JAMES EYERS and ELOUISE FOWLER
Westpac chief executive Brian Hartzer says the growing cost of providing personal financial advice, including sky-rocketing regulatory costs, is creating a bifurcated financial advice market, with specialist boutiques serving customers willing to pay more for bespoke plans, while banks – sensitive about their reputations following the Hayne inquiry – shift to an automated model supplying general advice to the masses.
After Westpac announced it would no longer provide personal advice, leading wealth advisers also said the traditional model of major banks seeking to provide cheap, personalised advice funded by cross-selling products was now dead, following the royal commission, and agreed "robo advice" would emerge as the way of delivering financial advice at scale.
However, before banks are comfortable rolling out automated solutions, they need clarity from legislators or courts on the definition of "general" advice, which allows advice to be given without having specific regard to customers' personal circumstances.
The costs of providing bespoke personal advice have soared over the past five years, the result of higher professional standards for advisers and requirements to produce comprehensive statements of advice. At the same time, the Future of Financial Advice reforms put pressures on revenues by limiting commissions. Mr Hartzer said this meant "fewer customers have become attractive to serve under the old model".
Westpac said on Tuesday it would shift 90 salaried advisers and as many as 10,000 customers to Viridian, a boutique financial advice business with a staff of 130.
Mr Hartzer said the deal represented "a bifurcation [of the advice market], where, at the higher end, smart planners will develop targeted propositions to meet the standards and run their business successfully".
"But at the lower end, we need to find a cost structure that can support the available revenue, and I think the answer to that has to be some form of general advice and robo advice," he said.
However, Westpac, which is fighting the Australian Securities and Investments Commission over the definition of "general advice", wants the dividing line between personal and general advice more clearly defined. Many customers without complex arrangements "just want to know they are are on the right track, and that's where robo models can help – if we have the right clarity around the legislation," outgoing BT Financial Group chief executive Brad Cooper said on Tuesday.
Robo advice involves investors plugging their investment goals, time frames and risk appetite into an online platform, which generates a recommended investment portfolio typically based on low-cost exchange traded funds.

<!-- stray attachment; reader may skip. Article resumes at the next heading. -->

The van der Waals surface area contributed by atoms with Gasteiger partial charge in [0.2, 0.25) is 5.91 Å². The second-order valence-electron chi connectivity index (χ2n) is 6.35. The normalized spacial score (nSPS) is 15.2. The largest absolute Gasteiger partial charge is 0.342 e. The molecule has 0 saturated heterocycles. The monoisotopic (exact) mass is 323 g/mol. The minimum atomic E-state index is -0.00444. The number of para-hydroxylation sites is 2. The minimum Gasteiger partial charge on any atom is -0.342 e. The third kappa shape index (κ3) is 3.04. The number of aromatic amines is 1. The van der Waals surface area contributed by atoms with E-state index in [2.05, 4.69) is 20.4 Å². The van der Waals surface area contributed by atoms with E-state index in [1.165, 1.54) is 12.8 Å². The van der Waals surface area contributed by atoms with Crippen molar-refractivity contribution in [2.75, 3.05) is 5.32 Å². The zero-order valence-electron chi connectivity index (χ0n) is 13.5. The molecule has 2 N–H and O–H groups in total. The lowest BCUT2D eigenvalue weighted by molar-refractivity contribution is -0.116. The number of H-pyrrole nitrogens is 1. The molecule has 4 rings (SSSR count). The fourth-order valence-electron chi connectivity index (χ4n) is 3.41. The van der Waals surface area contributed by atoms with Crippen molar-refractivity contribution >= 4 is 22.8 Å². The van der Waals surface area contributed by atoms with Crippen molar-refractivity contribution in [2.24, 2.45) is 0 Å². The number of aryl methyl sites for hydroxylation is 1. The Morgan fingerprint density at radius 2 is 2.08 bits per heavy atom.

Will Hamilton, chief executive of Hamilton Wealth, said the banking royal commission had revealed it was no longer feasible for traditional financial advice to be provided by large financial institutions focused on pushing their own products.
"I think for the large financial institutions providing a scalable solution cost effectively, and most importantly in compliance with the law, can only be done with robo advice," Mr Hamilton said. "I don't see any other way they can continue to provide large-scale advice."
Koda Capital chief executive Paul Heath said the industry would fundamentally change following the royal commission, agreeing that "a model where advice is subsidised by products is finished". He said there was a significant opportunity for technology to play a role in reducing compliance costs when assessing clients and preparing financial advice statements.
"The industry needs needs to figure out how to deliver the best advice to clients which is compliant with the law. Advisors need true independence and to give advice in a client's best interest," he said.
Patrick Garret, chief executive of robo adviser Six Park, said banks had not been able to figure out how to deliver cost-effective advice to clients with less than $1 million to invest.
"They can't reach and actually can't serve the enormous portion of the market," he said.
Robo advice is "product agnostic" and, for those customers who don't require "high touch" tailored advice to manage their wealth, Mr Garret said robo advice would deliver that more efficiently. "The future is a hybrid model, where advisors are able to use the equivalent of a robo-like service as part of their offering for clients," he said.
Bespoke and comprehensive financial plans were not required by many advice customers, Mr Hartzer said.
"Someone who is a standard PAYG employee, who is 45 years old with a mortgage and doesn't have a complex family situation – the sort of things they need to think about is fairly straightforward. But someone who has a lot more money or different assets and a lot more complex family situation may find value in paying for a more comprehensive plan."
But with Westpac this month launching an appeal against a Federal Court decision in order to get more clarity on the definition of general advice, Mr Hartzer added: "There have been some questions in the industry and with regulators about what constitutes general advice and what constitutes personal advice, and we need to get certainty around that so we, as an industry, can build models that work for the industry and providers."
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